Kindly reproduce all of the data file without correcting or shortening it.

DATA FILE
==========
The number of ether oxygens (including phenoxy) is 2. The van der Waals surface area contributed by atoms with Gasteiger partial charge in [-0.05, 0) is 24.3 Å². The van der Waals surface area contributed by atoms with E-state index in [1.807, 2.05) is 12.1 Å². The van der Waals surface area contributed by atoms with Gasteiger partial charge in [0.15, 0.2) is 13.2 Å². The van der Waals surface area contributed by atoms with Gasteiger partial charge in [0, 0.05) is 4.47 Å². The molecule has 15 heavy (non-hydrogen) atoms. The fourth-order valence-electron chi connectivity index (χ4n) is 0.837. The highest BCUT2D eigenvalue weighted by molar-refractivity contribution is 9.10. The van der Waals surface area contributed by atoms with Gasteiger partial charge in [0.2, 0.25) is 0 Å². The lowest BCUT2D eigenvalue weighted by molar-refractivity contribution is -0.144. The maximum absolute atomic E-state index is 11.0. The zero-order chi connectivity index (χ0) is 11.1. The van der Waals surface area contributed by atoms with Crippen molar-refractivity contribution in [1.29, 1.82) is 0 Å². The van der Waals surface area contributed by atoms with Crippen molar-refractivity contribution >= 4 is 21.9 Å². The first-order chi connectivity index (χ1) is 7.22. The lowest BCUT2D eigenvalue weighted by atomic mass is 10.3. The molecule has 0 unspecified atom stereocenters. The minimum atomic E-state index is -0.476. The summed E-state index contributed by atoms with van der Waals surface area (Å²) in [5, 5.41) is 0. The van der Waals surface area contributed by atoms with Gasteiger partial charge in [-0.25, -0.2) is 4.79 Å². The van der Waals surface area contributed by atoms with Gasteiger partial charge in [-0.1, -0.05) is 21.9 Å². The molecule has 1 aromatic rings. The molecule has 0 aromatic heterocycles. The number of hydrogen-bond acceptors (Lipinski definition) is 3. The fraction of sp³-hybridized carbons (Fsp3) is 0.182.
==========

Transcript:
The number of ether oxygens (including phenoxy) is 2. The van der Waals surface area contributed by atoms with Gasteiger partial charge in [-0.05, 0) is 24.3 Å². The van der Waals surface area contributed by atoms with E-state index in [1.807, 2.05) is 12.1 Å². The van der Waals surface area contributed by atoms with Gasteiger partial charge in [0.15, 0.2) is 13.2 Å². The van der Waals surface area contributed by atoms with Gasteiger partial charge in [0, 0.05) is 4.47 Å². The molecule has 15 heavy (non-hydrogen) atoms. The fourth-order valence-electron chi connectivity index (χ4n) is 0.837. The highest BCUT2D eigenvalue weighted by molar-refractivity contribution is 9.10. The van der Waals surface area contributed by atoms with Gasteiger partial charge in [0.2, 0.25) is 0 Å². The lowest BCUT2D eigenvalue weighted by molar-refractivity contribution is -0.144. The maximum absolute atomic E-state index is 11.0. The zero-order chi connectivity index (χ0) is 11.1. The van der Waals surface area contributed by atoms with Crippen molar-refractivity contribution in [1.29, 1.82) is 0 Å². The van der Waals surface area contributed by atoms with Crippen molar-refractivity contribution >= 4 is 21.9 Å². The first-order chi connectivity index (χ1) is 7.22. The lowest BCUT2D eigenvalue weighted by atomic mass is 10.3. The molecule has 0 unspecified atom stereocenters. The minimum atomic E-state index is -0.476. The summed E-state index contributed by atoms with van der Waals surface area (Å²) in [5, 5.41) is 0. The van der Waals surface area contributed by atoms with Gasteiger partial charge in [-0.25, -0.2) is 4.79 Å². The van der Waals surface area contributed by atoms with Gasteiger partial charge in [-0.1, -0.05) is 21.9 Å². The molecule has 1 aromatic rings. The molecule has 0 aromatic heterocycles. The number of hydrogen-bond acceptors (Lipinski definition) is 3. The fraction of sp³-hybridized carbons (Fsp3) is 0.182.